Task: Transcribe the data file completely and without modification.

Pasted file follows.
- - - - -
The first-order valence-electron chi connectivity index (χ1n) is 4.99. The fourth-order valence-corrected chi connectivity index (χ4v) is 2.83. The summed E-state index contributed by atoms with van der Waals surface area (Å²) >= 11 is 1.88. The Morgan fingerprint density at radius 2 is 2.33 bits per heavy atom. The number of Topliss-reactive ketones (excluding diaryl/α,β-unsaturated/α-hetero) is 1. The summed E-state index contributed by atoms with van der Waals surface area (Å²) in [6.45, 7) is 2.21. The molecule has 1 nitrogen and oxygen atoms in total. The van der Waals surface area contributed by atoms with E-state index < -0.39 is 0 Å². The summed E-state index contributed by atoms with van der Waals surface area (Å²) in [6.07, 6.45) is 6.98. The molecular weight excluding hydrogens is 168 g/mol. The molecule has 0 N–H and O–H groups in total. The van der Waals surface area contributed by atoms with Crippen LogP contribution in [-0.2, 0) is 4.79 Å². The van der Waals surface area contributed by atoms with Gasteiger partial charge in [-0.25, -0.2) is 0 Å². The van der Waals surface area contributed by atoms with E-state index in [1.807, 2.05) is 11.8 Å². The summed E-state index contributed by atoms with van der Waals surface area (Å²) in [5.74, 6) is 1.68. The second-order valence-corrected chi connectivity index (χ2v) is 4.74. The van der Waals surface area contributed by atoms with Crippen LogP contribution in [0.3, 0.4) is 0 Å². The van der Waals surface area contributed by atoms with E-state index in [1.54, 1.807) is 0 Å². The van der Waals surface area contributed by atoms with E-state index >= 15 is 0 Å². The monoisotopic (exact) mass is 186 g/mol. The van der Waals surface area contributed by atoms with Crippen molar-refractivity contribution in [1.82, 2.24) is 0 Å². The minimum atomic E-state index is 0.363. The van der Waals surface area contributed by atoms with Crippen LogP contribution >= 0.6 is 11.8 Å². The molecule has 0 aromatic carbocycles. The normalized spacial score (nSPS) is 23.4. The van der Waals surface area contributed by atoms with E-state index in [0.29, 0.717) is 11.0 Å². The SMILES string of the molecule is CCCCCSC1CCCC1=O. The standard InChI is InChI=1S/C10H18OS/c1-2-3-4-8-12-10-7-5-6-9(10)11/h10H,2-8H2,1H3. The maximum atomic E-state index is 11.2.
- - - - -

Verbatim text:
The first-order valence-electron chi connectivity index (χ1n) is 4.99. The fourth-order valence-corrected chi connectivity index (χ4v) is 2.83. The summed E-state index contributed by atoms with van der Waals surface area (Å²) >= 11 is 1.88. The Morgan fingerprint density at radius 2 is 2.33 bits per heavy atom. The number of Topliss-reactive ketones (excluding diaryl/α,β-unsaturated/α-hetero) is 1. The summed E-state index contributed by atoms with van der Waals surface area (Å²) in [6.45, 7) is 2.21. The molecule has 1 nitrogen and oxygen atoms in total. The van der Waals surface area contributed by atoms with E-state index < -0.39 is 0 Å². The summed E-state index contributed by atoms with van der Waals surface area (Å²) in [6.07, 6.45) is 6.98. The molecular weight excluding hydrogens is 168 g/mol. The molecule has 0 N–H and O–H groups in total. The van der Waals surface area contributed by atoms with Crippen LogP contribution in [-0.2, 0) is 4.79 Å². The van der Waals surface area contributed by atoms with Gasteiger partial charge in [-0.25, -0.2) is 0 Å². The van der Waals surface area contributed by atoms with E-state index in [1.807, 2.05) is 11.8 Å². The summed E-state index contributed by atoms with van der Waals surface area (Å²) in [5.74, 6) is 1.68. The second-order valence-corrected chi connectivity index (χ2v) is 4.74. The van der Waals surface area contributed by atoms with Crippen LogP contribution in [0.3, 0.4) is 0 Å². The van der Waals surface area contributed by atoms with E-state index in [1.54, 1.807) is 0 Å². The van der Waals surface area contributed by atoms with E-state index >= 15 is 0 Å². The monoisotopic (exact) mass is 186 g/mol. The van der Waals surface area contributed by atoms with Crippen molar-refractivity contribution in [1.82, 2.24) is 0 Å². The minimum atomic E-state index is 0.363. The van der Waals surface area contributed by atoms with Crippen LogP contribution >= 0.6 is 11.8 Å². The molecule has 0 aromatic carbocycles. The normalized spacial score (nSPS) is 23.4. The van der Waals surface area contributed by atoms with E-state index in [0.29, 0.717) is 11.0 Å². The SMILES string of the molecule is CCCCCSC1CCCC1=O. The standard InChI is InChI=1S/C10H18OS/c1-2-3-4-8-12-10-7-5-6-9(10)11/h10H,2-8H2,1H3. The maximum atomic E-state index is 11.2.